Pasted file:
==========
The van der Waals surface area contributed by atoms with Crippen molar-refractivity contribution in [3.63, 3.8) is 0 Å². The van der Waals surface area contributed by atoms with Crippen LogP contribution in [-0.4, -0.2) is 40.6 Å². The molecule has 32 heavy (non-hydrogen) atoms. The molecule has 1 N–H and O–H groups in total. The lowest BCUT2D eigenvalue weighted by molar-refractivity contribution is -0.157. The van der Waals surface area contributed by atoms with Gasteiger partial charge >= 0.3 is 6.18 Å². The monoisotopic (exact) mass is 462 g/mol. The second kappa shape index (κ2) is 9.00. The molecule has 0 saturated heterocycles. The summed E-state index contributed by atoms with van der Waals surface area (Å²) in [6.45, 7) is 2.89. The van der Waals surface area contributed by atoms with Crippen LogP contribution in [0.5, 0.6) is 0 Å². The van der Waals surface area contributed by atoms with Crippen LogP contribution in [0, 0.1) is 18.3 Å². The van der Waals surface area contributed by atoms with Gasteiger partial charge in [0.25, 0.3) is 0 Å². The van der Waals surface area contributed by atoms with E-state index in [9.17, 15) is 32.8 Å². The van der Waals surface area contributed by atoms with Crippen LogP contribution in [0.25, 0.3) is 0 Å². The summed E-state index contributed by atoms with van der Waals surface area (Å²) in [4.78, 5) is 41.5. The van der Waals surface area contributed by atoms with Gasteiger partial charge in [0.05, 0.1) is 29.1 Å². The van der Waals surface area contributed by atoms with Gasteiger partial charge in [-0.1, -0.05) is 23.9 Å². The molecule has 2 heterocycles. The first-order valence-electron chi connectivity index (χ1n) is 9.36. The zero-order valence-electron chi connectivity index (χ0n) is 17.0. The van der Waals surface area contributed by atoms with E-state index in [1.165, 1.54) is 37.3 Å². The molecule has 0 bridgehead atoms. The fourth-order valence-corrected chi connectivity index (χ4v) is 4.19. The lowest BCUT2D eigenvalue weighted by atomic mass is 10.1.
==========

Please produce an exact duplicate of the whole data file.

The van der Waals surface area contributed by atoms with Crippen molar-refractivity contribution in [3.63, 3.8) is 0 Å². The van der Waals surface area contributed by atoms with Crippen LogP contribution in [-0.4, -0.2) is 40.6 Å². The molecule has 32 heavy (non-hydrogen) atoms. The molecule has 1 N–H and O–H groups in total. The lowest BCUT2D eigenvalue weighted by molar-refractivity contribution is -0.157. The van der Waals surface area contributed by atoms with Gasteiger partial charge >= 0.3 is 6.18 Å². The monoisotopic (exact) mass is 462 g/mol. The second kappa shape index (κ2) is 9.00. The molecule has 0 saturated heterocycles. The summed E-state index contributed by atoms with van der Waals surface area (Å²) in [6.45, 7) is 2.89. The van der Waals surface area contributed by atoms with Crippen LogP contribution in [0.5, 0.6) is 0 Å². The van der Waals surface area contributed by atoms with Crippen LogP contribution in [0, 0.1) is 18.3 Å². The van der Waals surface area contributed by atoms with Gasteiger partial charge in [0.25, 0.3) is 0 Å². The van der Waals surface area contributed by atoms with E-state index in [9.17, 15) is 32.8 Å². The van der Waals surface area contributed by atoms with Crippen LogP contribution in [0.25, 0.3) is 0 Å². The summed E-state index contributed by atoms with van der Waals surface area (Å²) in [4.78, 5) is 41.5. The van der Waals surface area contributed by atoms with Gasteiger partial charge in [0.05, 0.1) is 29.1 Å². The van der Waals surface area contributed by atoms with Gasteiger partial charge in [-0.1, -0.05) is 23.9 Å². The molecule has 2 heterocycles. The first-order valence-electron chi connectivity index (χ1n) is 9.36. The zero-order valence-electron chi connectivity index (χ0n) is 17.0. The van der Waals surface area contributed by atoms with E-state index in [1.165, 1.54) is 37.3 Å². The molecule has 0 bridgehead atoms. The fourth-order valence-corrected chi connectivity index (χ4v) is 4.19. The lowest BCUT2D eigenvalue weighted by atomic mass is 10.1.